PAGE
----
An 80-year-old male patient with a diagnosis of gastric adenocarcinoma underwent elective total gastrectomy with Roux-en-Y reconstruction in our specialized unit. An abdominal drain was placed subhepatically. He presented persistent leukocytosis since the first postoperative day. During the fifth postoperative day, the patient developed abdominal pain and fever. Computer Tomography with water-soluble oral contrast revealed an anastomotic esophagojejunal leak along with a 4 x 4 cm abscess in the gastrosplenic space (Fig.1).

After initiating intravenous fluids and antibiotics, an exploratory laparotomy was performed. Drainage of the abscess and thorough wash-out of the abdominal cavity were completed. Intraoperative endoscopic stenting was decided. After identifying a 2 cm defect in the site of the anastomosis endoscopically, a 10cm fully covered self-expanding metal stent (SEMS) (Evolution Esophageal Controlled-Release Stent–Cook Medical, USA) was advanced through the anastomosis. The stent was then fixed through the abdominal incision with a 3-0 Vicryl stitch. The drain tube was repositioned in place. Plain radiography series confirmed the proper location of the stent postoperatively (Fig.2). The patient was discharged seven days after the reoperation on puree diet having the stent removed six weeks after the reoperation.

Figure 1: Computed Tomography findings of the EJAL. The arrow shows towards the 4x4 abscess.

Figure 2: Computed Tomography findings after the re-operation. The arrow shows towards the oral contrast-full stent.


The EJAL is one of the most fearful surgical complications. Age over 65, male sex, cardiopulmonary comorbidities and diffuse histology of the tumor have been reported as risk factors. Extended lymphadenectomy, intraoperative blood loss, anastomotic tension and compromised blood supply have also been discussed [4, 6-7, 15]. Nutritional support, reinforcement of anastomosis with fibrin or tissue patches, reconstruction of the anastomosis have all been proposed as therapeutic options. Early diagnosis and management of an EJAL are key in avoiding sepsis and prevent further clinical deterioration.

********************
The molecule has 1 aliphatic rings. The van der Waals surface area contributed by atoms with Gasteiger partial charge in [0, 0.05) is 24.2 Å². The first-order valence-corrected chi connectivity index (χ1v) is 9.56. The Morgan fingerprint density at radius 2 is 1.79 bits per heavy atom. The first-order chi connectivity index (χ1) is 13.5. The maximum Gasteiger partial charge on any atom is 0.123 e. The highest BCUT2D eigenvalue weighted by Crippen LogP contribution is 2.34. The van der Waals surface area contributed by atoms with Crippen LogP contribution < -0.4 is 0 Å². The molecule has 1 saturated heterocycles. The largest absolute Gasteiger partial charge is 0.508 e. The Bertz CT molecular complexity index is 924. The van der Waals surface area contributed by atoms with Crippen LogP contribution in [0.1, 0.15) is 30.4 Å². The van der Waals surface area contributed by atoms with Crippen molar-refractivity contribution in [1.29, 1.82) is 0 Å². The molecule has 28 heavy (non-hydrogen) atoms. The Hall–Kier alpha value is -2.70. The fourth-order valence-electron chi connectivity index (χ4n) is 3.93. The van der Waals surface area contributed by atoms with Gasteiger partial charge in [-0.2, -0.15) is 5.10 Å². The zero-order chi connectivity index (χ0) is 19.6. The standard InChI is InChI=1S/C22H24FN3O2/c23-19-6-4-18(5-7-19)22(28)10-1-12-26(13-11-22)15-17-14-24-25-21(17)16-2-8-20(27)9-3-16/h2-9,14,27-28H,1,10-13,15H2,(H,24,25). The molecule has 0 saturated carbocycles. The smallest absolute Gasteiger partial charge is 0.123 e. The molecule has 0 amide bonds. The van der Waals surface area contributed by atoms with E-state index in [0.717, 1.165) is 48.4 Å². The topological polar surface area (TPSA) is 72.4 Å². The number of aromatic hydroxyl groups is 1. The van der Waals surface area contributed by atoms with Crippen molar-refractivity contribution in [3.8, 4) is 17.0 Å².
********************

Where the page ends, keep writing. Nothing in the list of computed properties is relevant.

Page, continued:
Endoscopic stenting is considered one of the most successful approaches for postoperative leaks after foregut surgery [8, 10, 12-13]. However, stent migration is a severe complication. Researchers have attempted stent fixation with endoscopic clips [4, 8- 10].  Transnasal silk thread has also been used [2, 4, 12]. Over-the-scope clips, fibrin glue with or without supplementary polyglycolic acid sheets, vacuum therapy, endoscopic stitching and placement of endoscopic drains require optimal collaboration between the gastroenterologists, the surgical and anaesthetic teams [2,4,8,11-12].

In the case presented, the combined endoscopic and surgical approach was designed for the EJAL. Instead of reconstructing the anastomosis, a SEMS was advanced intraoperatively. The stent’s position was secured using a 3-0 Vicryl suture, which is fully absorbed within 56 to 70 days [2,12].

To date, only a few reports of sutured stenting for EJAL after total gastrectomy have been published. The technique has also been applied in patients with leak after bariatric procedures [12]. Bridging the defect and draining the peritoneal collections or abscesses is a quick and safe operation that seals the leak and allows for adequate healing. Whether the stent interferes with the already compromised microcirculation of the anastomosis remains debatable.


Intraoperative endoscopic stenting can be a safe alternative for patients who are candidates for reoperation and whose potential reconstruction of the anastomosis may result in major postoperative morbidity. Stenting anastomotic defects and securing the stent with intraoperative suturing may be the key in avoiding migration and further complications while allowing for adequate healing of the EJAL.